Boss Jean Lenor in the straw hat writing down worker’s names as they work.

Everyone periodically needs a break, right?

Two of the shovel workers taking a break to watch the others work.

One of the fun things during the day was watching the buckets come down from the top roof. When the workers poured the concrete into the wheelbarrows, they threw the buckets onto the floor of the roof. Then, when the wheelbarrow was full, they took each bucket and threw it down to a worker on the lower roof, who then threw it down onto the sand on the ground by the mixer. Here are a couple of airborne buckets:

Bucket in the air as it goes from the roof down one story.

Here’s the bucket as it’s being caught.

Bucket thrown off the scaffold onto the ground by the cement mixer.

As the finishing touches were put on the back side of the roof, everyone congregated at the front, leading to the question “How many people can a roof hold?”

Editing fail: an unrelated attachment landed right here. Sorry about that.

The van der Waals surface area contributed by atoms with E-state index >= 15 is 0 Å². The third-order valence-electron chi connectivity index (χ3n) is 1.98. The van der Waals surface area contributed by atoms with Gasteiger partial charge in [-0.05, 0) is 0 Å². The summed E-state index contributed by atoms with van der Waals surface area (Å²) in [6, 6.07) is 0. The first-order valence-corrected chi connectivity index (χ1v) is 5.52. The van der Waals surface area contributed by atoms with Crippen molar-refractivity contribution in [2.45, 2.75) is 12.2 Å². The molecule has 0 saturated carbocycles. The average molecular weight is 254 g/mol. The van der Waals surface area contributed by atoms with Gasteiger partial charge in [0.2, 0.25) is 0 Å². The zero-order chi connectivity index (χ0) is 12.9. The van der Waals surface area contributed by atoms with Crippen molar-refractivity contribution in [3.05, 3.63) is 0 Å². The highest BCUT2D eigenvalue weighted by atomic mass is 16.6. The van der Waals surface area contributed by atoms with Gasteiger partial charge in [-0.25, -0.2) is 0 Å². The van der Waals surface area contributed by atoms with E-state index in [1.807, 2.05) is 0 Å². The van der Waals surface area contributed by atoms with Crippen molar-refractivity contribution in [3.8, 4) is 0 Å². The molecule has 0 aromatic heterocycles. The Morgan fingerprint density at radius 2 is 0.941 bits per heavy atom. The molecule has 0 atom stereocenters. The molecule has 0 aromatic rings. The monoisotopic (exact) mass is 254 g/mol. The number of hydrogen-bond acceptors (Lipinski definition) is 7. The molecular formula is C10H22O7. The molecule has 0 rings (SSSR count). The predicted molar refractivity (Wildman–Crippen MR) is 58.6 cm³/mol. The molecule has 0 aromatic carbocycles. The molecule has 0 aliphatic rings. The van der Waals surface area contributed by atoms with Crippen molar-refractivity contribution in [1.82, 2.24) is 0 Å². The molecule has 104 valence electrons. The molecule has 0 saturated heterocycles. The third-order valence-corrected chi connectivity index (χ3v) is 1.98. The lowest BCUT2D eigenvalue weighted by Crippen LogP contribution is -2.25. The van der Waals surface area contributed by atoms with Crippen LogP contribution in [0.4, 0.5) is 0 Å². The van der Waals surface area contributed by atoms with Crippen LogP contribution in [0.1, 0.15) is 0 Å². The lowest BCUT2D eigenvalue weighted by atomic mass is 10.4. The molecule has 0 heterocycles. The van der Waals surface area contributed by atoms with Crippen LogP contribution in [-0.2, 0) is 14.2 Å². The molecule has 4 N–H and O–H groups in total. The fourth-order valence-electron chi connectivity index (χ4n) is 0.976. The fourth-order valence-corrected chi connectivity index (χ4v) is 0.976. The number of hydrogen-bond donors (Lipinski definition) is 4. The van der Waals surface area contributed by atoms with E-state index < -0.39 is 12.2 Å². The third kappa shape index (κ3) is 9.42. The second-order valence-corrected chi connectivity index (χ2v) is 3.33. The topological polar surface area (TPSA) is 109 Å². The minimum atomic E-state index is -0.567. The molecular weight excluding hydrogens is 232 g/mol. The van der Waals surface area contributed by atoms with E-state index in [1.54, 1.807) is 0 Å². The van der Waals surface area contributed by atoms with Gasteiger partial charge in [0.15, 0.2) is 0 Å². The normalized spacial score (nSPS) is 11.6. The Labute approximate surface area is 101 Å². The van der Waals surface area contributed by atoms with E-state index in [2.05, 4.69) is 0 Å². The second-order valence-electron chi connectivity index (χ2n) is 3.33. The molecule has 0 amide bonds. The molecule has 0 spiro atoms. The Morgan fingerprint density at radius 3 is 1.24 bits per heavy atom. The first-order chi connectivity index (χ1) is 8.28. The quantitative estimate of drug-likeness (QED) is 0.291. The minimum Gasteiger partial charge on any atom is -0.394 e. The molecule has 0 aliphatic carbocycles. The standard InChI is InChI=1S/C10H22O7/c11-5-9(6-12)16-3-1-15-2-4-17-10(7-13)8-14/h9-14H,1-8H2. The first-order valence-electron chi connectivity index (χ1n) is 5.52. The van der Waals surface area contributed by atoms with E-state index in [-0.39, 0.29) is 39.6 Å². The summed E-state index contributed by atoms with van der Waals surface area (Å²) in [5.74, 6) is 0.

Masons finish the final coat on the back side of the roof.

Everyone congregates at the front of the roof toward the end of the day.

Masons appear to be hanging in the valley as they finish the back corner of the roof.

And, then there were only a few as the sun started to go down and the work was nearly finished.

Final touches are put on the roof by the masons as the sun goes down.

A wonderful, successful day of work that started so early was finally coming to a close. Praise be to the Lord for his blessings!